Qualcomm gave a brief reveal of the upcoming Letv Max Pro smartphone, the first announced device equipped with the company's Snapdragon 820 processor. Few details about the phone were provided - basically none - but we know it has an 820, Qualcomm's nifty ultrasonic fingerprint authentication system (it's on the back of the phone), and WiFi 802.11ad, also known as WiGig.
Qualcomm provided a few updates on Snapdragon 820 generally, saying the chip has secured over 80 design wins at this point, which is no small number for such a powerful - and pricey - mobile SoC.
The Letv Max Pro remains largely a mystery until we hear more from Letv themselves, though Qualcomm CEO Steve Mollenkompf did briefly show off what looked like a functional device on stage.
Remember when a low-cost phone meant something you were kind of embarrassed to pull out in front of your judgmental in-laws? A tiny screen, a chunky plastic body, and a processor with about as much kick as a grasshopper with polio - you'd be lucky if you could get Angry Birds to run on the thing. That's no longer the case - there are plenty of phones available for under $200 that look downright swanky. Case in point: the new VIBE S1 Lite, which Lenovo announced at CES in Las Vegas. It's quite a looker, and according to Lenovo, it will sell for around $199 USD.
Android news tends to focus on the flagship phones from the largest companies, if only because they inform the direction of phone design for the following year or so. But it's important to remember that giant corporations like LG release dozens of new models in the same timeframe. The first two LG phones announced for 2016 are the K7 and K10, both being revealed before the enormous Consumer Electronics Show (which doesn't technically begin until Wednesday).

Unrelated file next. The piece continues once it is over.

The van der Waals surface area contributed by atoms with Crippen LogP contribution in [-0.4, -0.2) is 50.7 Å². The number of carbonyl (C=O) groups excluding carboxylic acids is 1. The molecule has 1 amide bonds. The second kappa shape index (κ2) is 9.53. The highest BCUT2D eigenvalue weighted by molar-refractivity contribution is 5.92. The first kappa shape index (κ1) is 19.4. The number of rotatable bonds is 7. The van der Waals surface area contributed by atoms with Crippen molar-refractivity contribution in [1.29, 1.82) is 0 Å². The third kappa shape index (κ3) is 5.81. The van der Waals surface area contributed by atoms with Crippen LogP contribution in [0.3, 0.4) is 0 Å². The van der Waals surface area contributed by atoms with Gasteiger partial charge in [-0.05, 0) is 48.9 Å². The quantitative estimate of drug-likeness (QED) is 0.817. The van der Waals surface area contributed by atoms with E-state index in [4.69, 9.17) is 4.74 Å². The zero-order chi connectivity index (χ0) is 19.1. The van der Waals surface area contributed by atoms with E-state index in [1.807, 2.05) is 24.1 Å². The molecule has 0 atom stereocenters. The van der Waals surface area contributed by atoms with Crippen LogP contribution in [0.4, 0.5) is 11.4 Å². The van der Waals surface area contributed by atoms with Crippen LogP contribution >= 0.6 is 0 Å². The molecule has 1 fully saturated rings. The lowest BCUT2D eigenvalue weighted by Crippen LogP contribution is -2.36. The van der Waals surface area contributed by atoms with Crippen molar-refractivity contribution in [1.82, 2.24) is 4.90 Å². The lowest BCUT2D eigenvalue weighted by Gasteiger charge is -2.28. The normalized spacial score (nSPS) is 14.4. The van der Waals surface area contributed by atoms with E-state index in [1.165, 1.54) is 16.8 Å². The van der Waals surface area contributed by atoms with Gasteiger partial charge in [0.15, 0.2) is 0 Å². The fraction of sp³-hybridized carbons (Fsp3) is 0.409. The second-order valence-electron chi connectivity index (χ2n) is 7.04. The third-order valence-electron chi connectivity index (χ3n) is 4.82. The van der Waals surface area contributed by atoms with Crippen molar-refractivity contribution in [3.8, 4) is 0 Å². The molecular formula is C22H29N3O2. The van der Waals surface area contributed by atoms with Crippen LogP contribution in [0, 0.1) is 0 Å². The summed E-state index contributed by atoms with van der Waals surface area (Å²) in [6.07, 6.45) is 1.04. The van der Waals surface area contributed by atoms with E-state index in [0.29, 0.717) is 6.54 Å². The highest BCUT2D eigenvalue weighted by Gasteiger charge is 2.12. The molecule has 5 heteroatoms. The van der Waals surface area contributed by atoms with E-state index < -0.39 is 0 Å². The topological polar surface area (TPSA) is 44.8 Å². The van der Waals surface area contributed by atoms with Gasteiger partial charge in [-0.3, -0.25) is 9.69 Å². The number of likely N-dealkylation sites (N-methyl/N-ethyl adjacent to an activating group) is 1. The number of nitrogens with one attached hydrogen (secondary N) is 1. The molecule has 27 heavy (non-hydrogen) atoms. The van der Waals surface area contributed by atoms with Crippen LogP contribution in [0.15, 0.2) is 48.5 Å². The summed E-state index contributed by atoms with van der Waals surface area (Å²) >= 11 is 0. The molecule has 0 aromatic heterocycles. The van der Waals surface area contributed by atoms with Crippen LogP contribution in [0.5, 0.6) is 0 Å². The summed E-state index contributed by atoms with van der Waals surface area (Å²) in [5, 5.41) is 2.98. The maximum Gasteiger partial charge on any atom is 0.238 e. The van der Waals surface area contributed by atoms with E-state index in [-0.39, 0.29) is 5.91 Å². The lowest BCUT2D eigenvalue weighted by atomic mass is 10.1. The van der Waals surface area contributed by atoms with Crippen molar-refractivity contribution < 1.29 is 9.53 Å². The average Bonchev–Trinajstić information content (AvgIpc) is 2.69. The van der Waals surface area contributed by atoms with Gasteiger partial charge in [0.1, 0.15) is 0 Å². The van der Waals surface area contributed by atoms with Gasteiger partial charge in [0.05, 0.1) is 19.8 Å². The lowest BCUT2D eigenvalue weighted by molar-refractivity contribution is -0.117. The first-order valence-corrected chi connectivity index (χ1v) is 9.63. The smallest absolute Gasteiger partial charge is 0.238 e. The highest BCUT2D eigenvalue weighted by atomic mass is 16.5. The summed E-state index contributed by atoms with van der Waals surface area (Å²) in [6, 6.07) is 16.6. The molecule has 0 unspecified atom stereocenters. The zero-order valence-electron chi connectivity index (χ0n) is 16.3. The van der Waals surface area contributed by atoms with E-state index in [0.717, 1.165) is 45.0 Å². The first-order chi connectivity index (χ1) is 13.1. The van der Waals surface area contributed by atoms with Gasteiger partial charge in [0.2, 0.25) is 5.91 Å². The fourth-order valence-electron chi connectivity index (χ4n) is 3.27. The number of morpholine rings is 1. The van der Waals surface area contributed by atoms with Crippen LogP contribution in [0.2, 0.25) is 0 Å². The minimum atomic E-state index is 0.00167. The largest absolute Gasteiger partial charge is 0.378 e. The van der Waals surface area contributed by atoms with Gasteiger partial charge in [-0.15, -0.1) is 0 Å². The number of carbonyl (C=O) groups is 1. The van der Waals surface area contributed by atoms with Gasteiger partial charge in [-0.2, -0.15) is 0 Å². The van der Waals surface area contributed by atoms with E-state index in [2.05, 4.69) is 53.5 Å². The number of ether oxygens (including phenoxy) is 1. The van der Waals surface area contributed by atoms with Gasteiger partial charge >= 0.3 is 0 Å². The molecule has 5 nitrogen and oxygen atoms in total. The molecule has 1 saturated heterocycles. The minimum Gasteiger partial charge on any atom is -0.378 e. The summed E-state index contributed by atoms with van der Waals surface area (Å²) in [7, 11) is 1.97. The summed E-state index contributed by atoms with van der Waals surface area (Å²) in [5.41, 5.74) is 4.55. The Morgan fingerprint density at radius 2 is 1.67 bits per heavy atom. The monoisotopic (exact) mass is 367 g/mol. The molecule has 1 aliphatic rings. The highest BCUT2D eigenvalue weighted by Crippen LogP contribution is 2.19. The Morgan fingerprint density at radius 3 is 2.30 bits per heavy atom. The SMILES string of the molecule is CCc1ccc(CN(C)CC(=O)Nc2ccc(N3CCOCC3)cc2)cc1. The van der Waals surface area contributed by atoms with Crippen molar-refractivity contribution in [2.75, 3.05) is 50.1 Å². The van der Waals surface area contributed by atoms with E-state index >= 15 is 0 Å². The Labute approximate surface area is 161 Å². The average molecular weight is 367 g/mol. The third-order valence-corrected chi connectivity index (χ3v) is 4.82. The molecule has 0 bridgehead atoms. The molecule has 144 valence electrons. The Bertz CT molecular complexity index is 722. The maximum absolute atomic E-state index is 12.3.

Both phones are quite few steps down from flagships, but noticeably above the entry level, much like the older L series that they're based on.
Archos and I have some issues to debate over our definition of the words "power" and "cobalt." The company keeps on churning new devices every couple of months, seemingly content with the sales and reception it's getting by sticking to the low to mid range of the smartphone market. It just unveiled two new lines of devices for CES, named Power and Cobalt, with two new models on each line. However, it's not my understanding that 1900mAh (or 512MB of RAM) equates to power, or that dark grey is synonymous with cobalt. But let's not get ahead of ourselves.
The new Power line has its eyes set on battery life (not performance) and it will be launched with the Archos 40 Power and 50 Power.
It's that time of year yet again: CES. Android Police has covered the Consumer Electronics Show for the last six years, of which I've attended five. This year, I'm back in Vegas again, this time with our teardown master Cody Toombs. We've watched CES go from a formidable proving ground for dozens of Android devices built by manufacturers both big and small to a show with a dwindling mobile presence, far more focused on connected technology, vehicles, and CES's more traditional niches (appliances, TVs, gadgets).
As such, what you can expect from CES 2016 is a lot like what you got in 2015: a few phones and tablets - not many - and a lot of gadgets that work over Bluetooth or IoT technologies to interface with your smartphone or tablet.